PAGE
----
According to the Labor Department (source), in 1979, 74 percent of workers participating in retirement plans had a defined benefit pension that would provide a fixed income stream. A defined benefit plan is one where the employer guarantees that your plan has a minimum value upon your retirement. This removes the worry that you’ll have an adequate enough investment return because it’s guaranteed by your employer.
Well, as time passed, many employers realized that investment returns weren’t keeping pace with actuarial projections – some had pegged the long term future growth rate at 10% – and it wasn’t turning out that way, thanks to events like the bear market of 2000-2002 and the 2008 Financial Crisis. The result? Employers ended up owing billions in pension payments and having unfunded liabilities on their balance sheets.
After making some uncomfortable adjustments, employers gradually came around to the thinking that they didn’t want the risk of providing a guaranteed investment return anymore (the defined benefit part), and instead decided to offload that risk to the employee by providing defined contribution plans, in which they’ll guarantee a certain deposit amount into your retirement account, but they no longer have to guarantee that it’ll be worth a certain value when you retire. That risk, unfortunately, is now on your shoulders.
By 2013, 93 percent of workers in retirement plans had defined contribution plans. It was now up to the employee to decide how they were going to invest the money, and they were left to fend for themselves and count on their own judgment to steer their investments.
How did they do? Dalbar tracked the investment returns of individuals going back 10 years (2004-2013), and the results paint a troubling picture.
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In an environment where the S&P 500 return 7.4% annually and bonds returned 4.6% annually, the average investor in a blend of equities and fixed-income mutual funds returned only 2.6% annually for the 10-year time period ending Dec. 31, 2013.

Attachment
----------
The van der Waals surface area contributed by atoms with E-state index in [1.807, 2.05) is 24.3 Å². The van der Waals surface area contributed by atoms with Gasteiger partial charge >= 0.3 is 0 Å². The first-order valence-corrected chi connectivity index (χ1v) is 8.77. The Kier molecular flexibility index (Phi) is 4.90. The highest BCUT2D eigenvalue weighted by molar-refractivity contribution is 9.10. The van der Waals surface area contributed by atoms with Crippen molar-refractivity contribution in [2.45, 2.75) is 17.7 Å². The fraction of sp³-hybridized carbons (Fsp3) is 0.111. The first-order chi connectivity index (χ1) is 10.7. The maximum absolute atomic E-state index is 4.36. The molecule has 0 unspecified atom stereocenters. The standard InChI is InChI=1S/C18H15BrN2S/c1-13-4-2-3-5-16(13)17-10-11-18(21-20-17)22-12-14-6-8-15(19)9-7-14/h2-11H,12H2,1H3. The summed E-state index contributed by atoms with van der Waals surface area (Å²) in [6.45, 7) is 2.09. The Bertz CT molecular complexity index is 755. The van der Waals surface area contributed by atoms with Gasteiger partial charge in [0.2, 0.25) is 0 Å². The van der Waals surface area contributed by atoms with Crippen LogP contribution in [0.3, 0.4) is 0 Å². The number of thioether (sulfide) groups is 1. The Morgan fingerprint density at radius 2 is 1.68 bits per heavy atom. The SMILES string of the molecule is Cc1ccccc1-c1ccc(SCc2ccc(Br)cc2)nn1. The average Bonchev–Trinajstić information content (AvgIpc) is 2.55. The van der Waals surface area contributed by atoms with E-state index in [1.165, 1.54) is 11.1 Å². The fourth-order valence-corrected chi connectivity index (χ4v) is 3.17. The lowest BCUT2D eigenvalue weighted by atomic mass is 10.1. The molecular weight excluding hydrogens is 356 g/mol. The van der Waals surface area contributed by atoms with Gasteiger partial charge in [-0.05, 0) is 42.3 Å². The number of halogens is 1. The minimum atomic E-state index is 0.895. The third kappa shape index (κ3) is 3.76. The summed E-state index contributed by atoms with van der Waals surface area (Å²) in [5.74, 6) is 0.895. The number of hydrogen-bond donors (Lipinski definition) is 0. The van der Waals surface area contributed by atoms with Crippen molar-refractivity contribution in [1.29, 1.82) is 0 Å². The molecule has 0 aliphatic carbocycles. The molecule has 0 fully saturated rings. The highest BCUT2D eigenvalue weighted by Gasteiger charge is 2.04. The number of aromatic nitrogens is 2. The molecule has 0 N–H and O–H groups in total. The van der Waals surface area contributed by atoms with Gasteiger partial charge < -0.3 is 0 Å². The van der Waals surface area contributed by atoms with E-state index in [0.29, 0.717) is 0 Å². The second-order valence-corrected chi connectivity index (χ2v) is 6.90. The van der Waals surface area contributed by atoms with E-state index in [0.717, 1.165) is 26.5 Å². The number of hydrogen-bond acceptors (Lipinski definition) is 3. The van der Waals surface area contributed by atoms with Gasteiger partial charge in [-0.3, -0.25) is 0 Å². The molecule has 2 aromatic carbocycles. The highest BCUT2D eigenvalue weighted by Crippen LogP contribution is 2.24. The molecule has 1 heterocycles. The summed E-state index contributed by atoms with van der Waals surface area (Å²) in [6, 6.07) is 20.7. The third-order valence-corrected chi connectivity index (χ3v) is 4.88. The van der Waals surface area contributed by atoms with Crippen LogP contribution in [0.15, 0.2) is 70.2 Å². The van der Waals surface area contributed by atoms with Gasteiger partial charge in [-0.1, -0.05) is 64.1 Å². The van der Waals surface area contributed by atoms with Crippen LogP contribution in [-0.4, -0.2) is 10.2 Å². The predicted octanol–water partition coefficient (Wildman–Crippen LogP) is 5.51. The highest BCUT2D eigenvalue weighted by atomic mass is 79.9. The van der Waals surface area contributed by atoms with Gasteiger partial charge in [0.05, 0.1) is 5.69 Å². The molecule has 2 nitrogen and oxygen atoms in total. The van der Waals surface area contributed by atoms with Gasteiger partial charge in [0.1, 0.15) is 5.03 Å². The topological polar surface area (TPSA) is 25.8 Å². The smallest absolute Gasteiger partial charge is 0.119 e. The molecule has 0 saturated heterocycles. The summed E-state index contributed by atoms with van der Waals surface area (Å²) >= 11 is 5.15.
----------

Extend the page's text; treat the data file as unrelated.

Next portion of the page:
Investors generally have a very hard time separating their emotions from their investment decisions. Their tendency to buy when things are exciting and look safe and sell when markets are fearful and look dangerous are some of the biggest reasons for this underperformance.
If you’ve tried to manage your investments yourself and have increasingly felt that there might be a better way to invest, call us today and let us help get your retirement program back on track. There is a better way, and we can help. Vanguard has stated that having an investment advisor can add up to 3% in net returns per year by doing the following for their clients:
Being an effective behavioral coach. Helping clients maintain a long-term perspective and a disciplined approach is arguably one of the most important elements of financial advice. (Potential value add: up to 1.50%.)
Applying an asset location strategy. The allocation of assets between taxable and tax-advantaged accounts is one tool an advisor can employ that can add value each year. (Potential value add: from 0% to 0.75%.)
Employing cost-effective investments. This critical component of every advisor’s tool kit is based on simple math: Gross return less costs equals net return. (Potential value add: up to 0.45%.)
Maintaining the proper allocation through rebalancing. Over time, as its investments produce various returns, a portfolio will likely drift from its target allocation. An advisor can add value by ensuring the portfolio’s risk/return characteristics stay consistent with a client’s preferences. (Potential value add: up to 0.35%.)
All it takes is a simple phone call with our experienced portfolio manager who has been managing investments for over 15 years and has been helping investors reach their financial goals to help you get back on track. Contact us today for a free consultation at (619) 888-4070 or email us at firstname.lastname@example.org.
(Posted July 6, 2015)
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Rainier Trinidad, CFA
San Diego and Coronado’s Fiduciary Financial Advisor
Parabolic Asset Management
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